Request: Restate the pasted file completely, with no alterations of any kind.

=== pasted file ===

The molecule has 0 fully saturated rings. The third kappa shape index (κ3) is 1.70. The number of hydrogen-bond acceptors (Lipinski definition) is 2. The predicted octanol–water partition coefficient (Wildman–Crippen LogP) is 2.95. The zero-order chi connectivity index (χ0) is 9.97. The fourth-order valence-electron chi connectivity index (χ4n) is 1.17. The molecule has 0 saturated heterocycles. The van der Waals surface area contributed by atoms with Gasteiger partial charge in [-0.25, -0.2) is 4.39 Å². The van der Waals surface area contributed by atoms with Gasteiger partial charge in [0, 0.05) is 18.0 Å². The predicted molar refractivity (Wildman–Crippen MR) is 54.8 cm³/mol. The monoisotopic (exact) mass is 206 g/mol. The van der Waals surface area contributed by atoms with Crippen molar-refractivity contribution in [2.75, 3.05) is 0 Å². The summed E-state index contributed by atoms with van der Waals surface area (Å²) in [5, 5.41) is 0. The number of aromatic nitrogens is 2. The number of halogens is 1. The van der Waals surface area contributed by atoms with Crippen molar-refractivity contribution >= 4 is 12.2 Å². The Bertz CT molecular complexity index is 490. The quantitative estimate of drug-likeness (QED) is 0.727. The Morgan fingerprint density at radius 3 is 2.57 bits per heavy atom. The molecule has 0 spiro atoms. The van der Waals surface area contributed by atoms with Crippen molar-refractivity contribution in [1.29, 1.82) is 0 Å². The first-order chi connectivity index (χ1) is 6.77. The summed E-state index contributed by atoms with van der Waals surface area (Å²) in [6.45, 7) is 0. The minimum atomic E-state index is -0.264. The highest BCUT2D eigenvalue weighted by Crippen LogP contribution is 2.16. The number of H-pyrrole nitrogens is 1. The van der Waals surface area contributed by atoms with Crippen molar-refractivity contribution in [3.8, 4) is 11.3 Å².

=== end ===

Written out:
The molecule has 0 fully saturated rings. The third kappa shape index (κ3) is 1.70. The number of hydrogen-bond acceptors (Lipinski definition) is 2. The predicted octanol–water partition coefficient (Wildman–Crippen LogP) is 2.95. The zero-order chi connectivity index (χ0) is 9.97. The fourth-order valence-electron chi connectivity index (χ4n) is 1.17. The molecule has 0 saturated heterocycles. The van der Waals surface area contributed by atoms with Gasteiger partial charge in [-0.25, -0.2) is 4.39 Å². The van der Waals surface area contributed by atoms with Gasteiger partial charge in [0, 0.05) is 18.0 Å². The predicted molar refractivity (Wildman–Crippen MR) is 54.8 cm³/mol. The monoisotopic (exact) mass is 206 g/mol. The van der Waals surface area contributed by atoms with Crippen molar-refractivity contribution in [2.75, 3.05) is 0 Å². The summed E-state index contributed by atoms with van der Waals surface area (Å²) in [5, 5.41) is 0. The number of aromatic nitrogens is 2. The number of halogens is 1. The van der Waals surface area contributed by atoms with Crippen molar-refractivity contribution >= 4 is 12.2 Å². The Bertz CT molecular complexity index is 490. The quantitative estimate of drug-likeness (QED) is 0.727. The Morgan fingerprint density at radius 3 is 2.57 bits per heavy atom. The molecule has 0 spiro atoms. The van der Waals surface area contributed by atoms with Crippen molar-refractivity contribution in [1.29, 1.82) is 0 Å². The first-order chi connectivity index (χ1) is 6.77. The summed E-state index contributed by atoms with van der Waals surface area (Å²) in [6.45, 7) is 0. The minimum atomic E-state index is -0.264. The highest BCUT2D eigenvalue weighted by Crippen LogP contribution is 2.16. The number of H-pyrrole nitrogens is 1. The van der Waals surface area contributed by atoms with Crippen molar-refractivity contribution in [3.8, 4) is 11.3 Å².